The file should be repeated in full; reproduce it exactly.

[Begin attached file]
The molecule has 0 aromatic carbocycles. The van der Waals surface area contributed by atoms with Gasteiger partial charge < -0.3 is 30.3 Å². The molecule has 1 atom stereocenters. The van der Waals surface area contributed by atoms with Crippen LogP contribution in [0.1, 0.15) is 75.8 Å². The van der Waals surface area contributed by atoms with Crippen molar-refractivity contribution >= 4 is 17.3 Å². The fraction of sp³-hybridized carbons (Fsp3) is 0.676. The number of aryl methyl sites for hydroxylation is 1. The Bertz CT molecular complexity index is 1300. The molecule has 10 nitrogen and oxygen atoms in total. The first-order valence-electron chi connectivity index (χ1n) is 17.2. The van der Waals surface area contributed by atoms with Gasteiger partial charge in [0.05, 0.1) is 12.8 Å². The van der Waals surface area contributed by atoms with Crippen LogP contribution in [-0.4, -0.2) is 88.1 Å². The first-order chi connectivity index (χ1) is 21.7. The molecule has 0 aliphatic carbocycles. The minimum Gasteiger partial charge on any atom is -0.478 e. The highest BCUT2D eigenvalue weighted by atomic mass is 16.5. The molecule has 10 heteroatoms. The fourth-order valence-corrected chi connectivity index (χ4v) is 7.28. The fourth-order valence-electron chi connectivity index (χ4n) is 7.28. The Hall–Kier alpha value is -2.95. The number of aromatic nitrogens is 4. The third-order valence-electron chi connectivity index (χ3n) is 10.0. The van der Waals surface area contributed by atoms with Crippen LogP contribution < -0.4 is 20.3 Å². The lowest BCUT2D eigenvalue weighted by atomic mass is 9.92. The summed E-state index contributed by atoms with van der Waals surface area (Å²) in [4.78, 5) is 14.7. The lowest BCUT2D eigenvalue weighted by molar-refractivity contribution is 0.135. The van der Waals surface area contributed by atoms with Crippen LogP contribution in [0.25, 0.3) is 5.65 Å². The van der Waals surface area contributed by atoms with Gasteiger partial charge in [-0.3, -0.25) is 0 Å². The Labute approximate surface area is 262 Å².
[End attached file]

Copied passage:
The molecule has 0 aromatic carbocycles. The van der Waals surface area contributed by atoms with Gasteiger partial charge < -0.3 is 30.3 Å². The molecule has 1 atom stereocenters. The van der Waals surface area contributed by atoms with Crippen LogP contribution in [0.1, 0.15) is 75.8 Å². The van der Waals surface area contributed by atoms with Crippen molar-refractivity contribution >= 4 is 17.3 Å². The fraction of sp³-hybridized carbons (Fsp3) is 0.676. The number of aryl methyl sites for hydroxylation is 1. The Bertz CT molecular complexity index is 1300. The molecule has 10 nitrogen and oxygen atoms in total. The first-order valence-electron chi connectivity index (χ1n) is 17.2. The van der Waals surface area contributed by atoms with Gasteiger partial charge in [0.05, 0.1) is 12.8 Å². The van der Waals surface area contributed by atoms with Crippen LogP contribution in [-0.4, -0.2) is 88.1 Å². The first-order chi connectivity index (χ1) is 21.7. The molecule has 0 aliphatic carbocycles. The minimum Gasteiger partial charge on any atom is -0.478 e. The highest BCUT2D eigenvalue weighted by atomic mass is 16.5. The molecule has 10 heteroatoms. The fourth-order valence-corrected chi connectivity index (χ4v) is 7.28. The fourth-order valence-electron chi connectivity index (χ4n) is 7.28. The Hall–Kier alpha value is -2.95. The number of aromatic nitrogens is 4. The third-order valence-electron chi connectivity index (χ3n) is 10.0. The van der Waals surface area contributed by atoms with Crippen LogP contribution < -0.4 is 20.3 Å². The lowest BCUT2D eigenvalue weighted by atomic mass is 9.92. The summed E-state index contributed by atoms with van der Waals surface area (Å²) in [4.78, 5) is 14.7. The lowest BCUT2D eigenvalue weighted by molar-refractivity contribution is 0.135. The van der Waals surface area contributed by atoms with Crippen LogP contribution in [0.25, 0.3) is 5.65 Å². The van der Waals surface area contributed by atoms with Gasteiger partial charge in [-0.3, -0.25) is 0 Å². The Labute approximate surface area is 262 Å².